The campaign called on supporters to call and send letters to their MLAs, in addition to suggestions to request virtual meetings to discuss the parks closures.  

On a practical note, the complete impact of the social media campaign was difficult to evaluate because of privacy settings – some supporters shared their photos only within their personal social media networks. Even though these photos shared the issue within the individual’s network, it is difficult to count the total number of individuals, posts and shares that the campaign produced.

Learn more about the Defend Alberta Parks campaign and send a letter to your MLA.


Digital strikes

Friday for Future Calgary

Fridays for Future Calgary has been organizing weekly strikes every Friday at Calgary’s city hall for over a year. 

When in-person events were no longer possible, the strikes were transitioned online by engaging with Calgarians of all ages on social media and sharing messages of concern and hope.

“There was already an online strike group called Fridays for Future Digital on Instagram,” says Rose Jackson, one of the organizers with Fridays for Future Calgary. 

‘We decided to take inspiration from them and get Calgarians to digitally strike with us.”

The number of participants has not been the same as the regular strikes at Calgary’s city hall, but a core group has continued to participate every week.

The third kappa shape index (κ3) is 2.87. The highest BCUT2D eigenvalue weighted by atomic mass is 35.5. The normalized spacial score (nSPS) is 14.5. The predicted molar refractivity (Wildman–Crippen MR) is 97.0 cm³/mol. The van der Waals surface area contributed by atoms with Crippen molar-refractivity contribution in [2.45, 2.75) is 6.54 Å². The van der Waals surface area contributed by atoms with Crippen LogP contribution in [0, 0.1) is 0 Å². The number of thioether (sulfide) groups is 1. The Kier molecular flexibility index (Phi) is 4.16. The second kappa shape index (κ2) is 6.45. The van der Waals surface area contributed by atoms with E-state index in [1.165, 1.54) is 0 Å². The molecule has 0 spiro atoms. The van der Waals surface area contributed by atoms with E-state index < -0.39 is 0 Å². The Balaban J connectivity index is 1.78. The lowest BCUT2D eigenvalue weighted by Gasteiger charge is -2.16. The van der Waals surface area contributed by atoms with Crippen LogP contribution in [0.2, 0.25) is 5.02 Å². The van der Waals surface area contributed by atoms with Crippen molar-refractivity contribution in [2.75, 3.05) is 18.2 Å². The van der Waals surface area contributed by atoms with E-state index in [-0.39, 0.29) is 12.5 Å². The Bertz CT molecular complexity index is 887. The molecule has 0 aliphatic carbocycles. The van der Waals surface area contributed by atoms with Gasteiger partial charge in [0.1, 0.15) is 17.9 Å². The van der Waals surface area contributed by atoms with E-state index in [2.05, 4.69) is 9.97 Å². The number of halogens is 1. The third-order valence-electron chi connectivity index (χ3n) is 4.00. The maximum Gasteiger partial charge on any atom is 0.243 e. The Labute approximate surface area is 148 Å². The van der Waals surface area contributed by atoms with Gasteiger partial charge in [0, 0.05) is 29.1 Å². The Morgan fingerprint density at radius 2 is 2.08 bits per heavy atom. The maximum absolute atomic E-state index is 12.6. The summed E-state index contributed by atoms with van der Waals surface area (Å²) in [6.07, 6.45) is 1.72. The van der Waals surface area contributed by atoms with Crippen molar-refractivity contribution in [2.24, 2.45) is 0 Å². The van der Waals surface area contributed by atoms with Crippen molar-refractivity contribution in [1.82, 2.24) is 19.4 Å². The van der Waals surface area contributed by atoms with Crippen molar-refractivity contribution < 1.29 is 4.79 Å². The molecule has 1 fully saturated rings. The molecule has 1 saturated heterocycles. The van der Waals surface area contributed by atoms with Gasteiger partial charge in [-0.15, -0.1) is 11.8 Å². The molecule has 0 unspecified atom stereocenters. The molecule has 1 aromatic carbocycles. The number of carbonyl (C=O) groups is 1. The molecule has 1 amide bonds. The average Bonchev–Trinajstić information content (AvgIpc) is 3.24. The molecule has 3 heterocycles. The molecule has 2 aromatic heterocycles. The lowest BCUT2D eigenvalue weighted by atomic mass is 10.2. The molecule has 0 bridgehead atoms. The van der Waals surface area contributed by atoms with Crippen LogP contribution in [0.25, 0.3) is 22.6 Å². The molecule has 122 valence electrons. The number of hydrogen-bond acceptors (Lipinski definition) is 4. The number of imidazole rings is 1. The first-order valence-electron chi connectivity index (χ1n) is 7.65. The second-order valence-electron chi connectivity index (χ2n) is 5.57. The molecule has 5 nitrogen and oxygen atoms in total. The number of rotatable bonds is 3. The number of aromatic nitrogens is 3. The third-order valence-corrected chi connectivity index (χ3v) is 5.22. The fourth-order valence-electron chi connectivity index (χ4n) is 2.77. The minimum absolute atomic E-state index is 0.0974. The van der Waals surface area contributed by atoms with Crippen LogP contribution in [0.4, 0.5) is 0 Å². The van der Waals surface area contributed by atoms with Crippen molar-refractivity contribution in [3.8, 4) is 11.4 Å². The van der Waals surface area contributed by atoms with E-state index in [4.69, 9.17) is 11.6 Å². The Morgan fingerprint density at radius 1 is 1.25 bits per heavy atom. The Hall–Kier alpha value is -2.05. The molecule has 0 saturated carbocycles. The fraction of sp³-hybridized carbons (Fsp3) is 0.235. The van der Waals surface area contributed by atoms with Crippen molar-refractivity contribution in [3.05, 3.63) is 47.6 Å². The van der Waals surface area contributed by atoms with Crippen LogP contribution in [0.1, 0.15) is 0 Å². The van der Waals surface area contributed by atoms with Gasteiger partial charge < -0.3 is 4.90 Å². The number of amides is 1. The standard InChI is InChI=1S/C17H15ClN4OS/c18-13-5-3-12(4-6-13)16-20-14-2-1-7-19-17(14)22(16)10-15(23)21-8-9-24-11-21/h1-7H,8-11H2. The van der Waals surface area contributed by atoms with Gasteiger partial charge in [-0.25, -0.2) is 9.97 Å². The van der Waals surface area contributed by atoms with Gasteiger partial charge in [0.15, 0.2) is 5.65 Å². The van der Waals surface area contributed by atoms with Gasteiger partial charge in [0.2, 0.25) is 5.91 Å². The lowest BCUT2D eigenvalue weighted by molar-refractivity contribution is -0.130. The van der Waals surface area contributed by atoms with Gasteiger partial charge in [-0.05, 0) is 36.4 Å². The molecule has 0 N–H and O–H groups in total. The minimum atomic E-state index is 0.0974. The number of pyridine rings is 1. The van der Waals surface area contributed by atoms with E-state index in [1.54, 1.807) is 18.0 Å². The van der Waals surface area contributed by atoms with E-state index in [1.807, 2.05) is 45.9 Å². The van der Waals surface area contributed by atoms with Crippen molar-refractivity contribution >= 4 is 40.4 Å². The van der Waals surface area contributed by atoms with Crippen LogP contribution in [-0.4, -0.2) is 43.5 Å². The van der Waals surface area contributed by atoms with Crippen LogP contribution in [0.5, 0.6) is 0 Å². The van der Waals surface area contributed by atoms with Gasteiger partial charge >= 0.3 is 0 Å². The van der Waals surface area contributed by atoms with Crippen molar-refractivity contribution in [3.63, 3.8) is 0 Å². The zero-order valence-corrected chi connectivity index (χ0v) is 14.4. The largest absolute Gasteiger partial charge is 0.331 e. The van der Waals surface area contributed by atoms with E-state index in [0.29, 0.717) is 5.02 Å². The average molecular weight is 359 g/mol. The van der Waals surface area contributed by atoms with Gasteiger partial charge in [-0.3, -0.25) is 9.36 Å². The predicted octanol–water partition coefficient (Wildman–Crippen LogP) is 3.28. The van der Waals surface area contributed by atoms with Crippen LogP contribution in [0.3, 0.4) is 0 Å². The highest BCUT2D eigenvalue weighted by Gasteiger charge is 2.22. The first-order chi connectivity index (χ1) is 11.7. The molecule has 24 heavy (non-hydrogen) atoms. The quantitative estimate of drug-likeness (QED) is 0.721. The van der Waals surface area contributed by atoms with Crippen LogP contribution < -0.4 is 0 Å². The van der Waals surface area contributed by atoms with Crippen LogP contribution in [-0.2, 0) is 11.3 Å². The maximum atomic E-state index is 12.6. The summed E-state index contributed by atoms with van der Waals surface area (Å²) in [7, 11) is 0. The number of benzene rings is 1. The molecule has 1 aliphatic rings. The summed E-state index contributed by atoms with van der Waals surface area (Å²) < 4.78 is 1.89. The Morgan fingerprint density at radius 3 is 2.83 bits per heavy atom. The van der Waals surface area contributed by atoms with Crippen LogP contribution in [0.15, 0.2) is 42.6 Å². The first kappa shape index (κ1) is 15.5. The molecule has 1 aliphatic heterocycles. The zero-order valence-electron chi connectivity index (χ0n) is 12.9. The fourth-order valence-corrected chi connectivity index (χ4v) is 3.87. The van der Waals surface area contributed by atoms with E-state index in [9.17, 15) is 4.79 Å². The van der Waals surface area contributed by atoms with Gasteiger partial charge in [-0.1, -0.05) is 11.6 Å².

Limitations to meeting in person have been a burden for the weekly strikes, and this has also impacted the group’s ability to meet and organize future events. Planning has not ceased, but instead have shifted to prepare for alternative events such as:

  • Virtual teach-ins
  • Documentary viewings
  • Song planning

Jackson noted that this break in the routine provides time to nurture collaboration with other groups and lay the foundation for joint events in the future. 

In addition to digital strikes, Fridays for Future Calgary is also sharing local photos and art – to showcase concerns and messages of hope. 

Follow Fridays for Future Calgary (on Facebook, Twitter or Instagram) to join their digital strikes every Friday


Building social support

Extinction Rebellion Calgary

During the COVID-19 outbreak, Extinction Rebellion Calgary focused on providing space to connect and share – online. Weekly online socials over video conferencing are an opportunity to build social support and continue regular meetups – if in a markedly different way from before. Especially now, with the risk of contagion, finding ways to connect with each other from safe distances are key to maintaining overall wellness; humans are naturally social beings.

Extinction Rebellion Calgary has previously used video chat platforms (including Zoom and, more recently, Jitsi Meet) to host organizational meetings, but the COVID-19 outbreak made it necessary to shift all meetings and events online. 

Gwen van der Wijk, an organizer with Extinction Rebellion Calgary, notes that online events can be more accessible and convenient for many attendees – making virtual events another option to consider, even when in-person gatherings are safe. 
The necessity to adapt encourages creativity. Even though the COVID-19 outbreak limits the types of events and tactics that are possible, the need for alternatives can produce new ideas that have not been considered before.

Learn more about Extinction Rebellion Calgary and follow them to learn about upcoming events.


Ideas and resources for online campaigns and events

Host virtual meet-ups

  • Transition in-person meetings to casual or formal virtual meet-ups


Present a webinar


Offer online training


Produce a webinar

  • Rural Routes to Climate Solutions creates a regular podcast.


Movie screenings and discussions


Share learning resources